Group reviving part of town’s history

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The completed framework for the office/library replica.

By Samuel Wheeler

The completed framework for the office/library replica.

The Bethel Historical Society has started construction of a replica of an office/library that belonged to Dr. Moses Mason for 36 years (1789-1866).

Dr. Mason was one of Bethel’s most renowned citizens, according to the society. He worked as a physician and businessman and served in many offices of public trust, including two terms as a United States Representative to Congress from Maine.

The replica is being built in the same location where it stood from 1830 to 1897, adjacent to Dr. Mason’s house on Broad St. in Bethel. Although the society was aware of a building being there, its exact location wasn’t confirmed until a few months ago, when an 1874 photograph revealed its exact whereabouts. From there the society figured out within feet of where the original building was.

“It’s an incredible project, you seldom see a building returning to where it was originally,”  Bethel Historical Society Executive Director Randy Bennett said. “We know the dimensions are right and the height will be right and on the exterior it will look like a 19th century building.”

Much of the model is being built by Scott Campbell of Maine Mountain Post and Beam of Fryeburg. Campbell has nearly 20 years of experience and his business specializes in timber frame work. He’s provided all of the authentic timber frame going into the project. He and his crew finished framing the office on Saturday, using lifts, ratchet straps and their combined strength to help join the large beams into place.

“This is all very traditional joinery and what we’re trying to showcase is basically what’s inside these buildings,” Campbell said. He emphasized the importance of making the interior similar to interiors of other old homes in the area.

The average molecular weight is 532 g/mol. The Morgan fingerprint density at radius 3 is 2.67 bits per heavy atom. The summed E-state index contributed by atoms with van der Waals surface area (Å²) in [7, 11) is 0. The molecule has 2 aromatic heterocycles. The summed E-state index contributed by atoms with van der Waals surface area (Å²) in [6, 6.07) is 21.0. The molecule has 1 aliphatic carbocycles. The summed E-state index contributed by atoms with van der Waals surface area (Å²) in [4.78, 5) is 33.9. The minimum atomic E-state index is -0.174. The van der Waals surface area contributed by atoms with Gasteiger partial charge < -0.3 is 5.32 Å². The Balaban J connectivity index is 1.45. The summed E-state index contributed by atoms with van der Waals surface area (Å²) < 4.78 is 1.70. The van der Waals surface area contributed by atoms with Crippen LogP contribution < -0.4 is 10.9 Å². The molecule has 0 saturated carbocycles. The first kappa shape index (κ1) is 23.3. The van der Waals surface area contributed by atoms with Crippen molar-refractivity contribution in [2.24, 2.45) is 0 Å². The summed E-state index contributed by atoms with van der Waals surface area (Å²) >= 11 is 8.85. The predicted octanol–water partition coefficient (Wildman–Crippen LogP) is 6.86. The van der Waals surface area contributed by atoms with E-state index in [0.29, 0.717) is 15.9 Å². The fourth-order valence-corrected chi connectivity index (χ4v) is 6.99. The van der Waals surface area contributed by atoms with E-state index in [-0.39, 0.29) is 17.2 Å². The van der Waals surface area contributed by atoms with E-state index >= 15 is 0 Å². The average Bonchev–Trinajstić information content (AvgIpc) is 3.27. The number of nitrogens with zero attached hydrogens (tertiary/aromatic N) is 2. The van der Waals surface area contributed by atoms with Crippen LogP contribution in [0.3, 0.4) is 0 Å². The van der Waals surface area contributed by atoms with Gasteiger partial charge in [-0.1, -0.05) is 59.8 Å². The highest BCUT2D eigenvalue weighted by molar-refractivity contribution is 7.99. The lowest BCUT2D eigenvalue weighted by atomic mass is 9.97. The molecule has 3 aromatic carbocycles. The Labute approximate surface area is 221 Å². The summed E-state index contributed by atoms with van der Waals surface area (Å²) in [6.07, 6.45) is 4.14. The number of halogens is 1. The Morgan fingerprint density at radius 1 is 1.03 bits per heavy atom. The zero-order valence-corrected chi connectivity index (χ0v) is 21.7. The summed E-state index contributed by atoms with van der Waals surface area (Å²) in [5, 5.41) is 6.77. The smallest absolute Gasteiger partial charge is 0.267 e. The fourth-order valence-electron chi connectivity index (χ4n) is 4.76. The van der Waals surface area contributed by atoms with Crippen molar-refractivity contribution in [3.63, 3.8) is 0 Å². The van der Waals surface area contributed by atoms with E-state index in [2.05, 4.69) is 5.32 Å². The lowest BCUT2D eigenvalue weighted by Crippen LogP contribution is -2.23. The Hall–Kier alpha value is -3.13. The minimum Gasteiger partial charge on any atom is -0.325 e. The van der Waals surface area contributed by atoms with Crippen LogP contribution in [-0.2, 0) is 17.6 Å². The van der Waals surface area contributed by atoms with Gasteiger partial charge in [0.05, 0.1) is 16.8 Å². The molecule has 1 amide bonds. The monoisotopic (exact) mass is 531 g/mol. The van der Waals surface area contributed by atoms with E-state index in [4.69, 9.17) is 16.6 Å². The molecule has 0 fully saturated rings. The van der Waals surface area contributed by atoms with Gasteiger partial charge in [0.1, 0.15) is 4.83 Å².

Bennett echoed Campbell’s ideas on the inside of the office.

“The interior will be left open so people can see all of the framing. We will use the timber frame as a teaching tool,” he said.

Campbell has strong connections to the historical society. His father-in-law, Marvin Ouwinga, and his mother-in-law, Tineke, both served as its presidents. Tineke is still involved and now serves as vice president.

On top of the donations by Campbell, members of the society and the Twitchell family have given money toward finishing the exterior of the building. The Twitchells have a long line of descendants in the area, and the family played a key role in settling Bethel. In 1774 they built the first sawmill and gristmill in the area.

Bennett said on completion they plan to dedicate the building as the Twitchell Education Center in late spring of next year.

When the society is not using the building for talks and demonstrations, it will be open to the public. Inside there will be a mini-exhibit of wall panels focusing on the Twitchell family of Bethel and ones explaining the framing techniques and construction of the replica.

Others will cover a brief background of the old office library as it was, and a plaque will be included, showing that the timber frame was donated in Tineke’s honor. Lastly, a chimney stone will be on display representing where the original one likely was.

Bennett said no attempt will be made to bring back a layout of an office or library because they have no information to base it on.

The exterior will be sided with clapboards and painted white, identical to the actual building. Wood shingles will be used for roofing and the entry way will consist of granite steps.

Longtime builder Dan Gibbs will tackle the remainder of the project once Campbell’s framework is complete.

swheeler@bethelcitizen.com 

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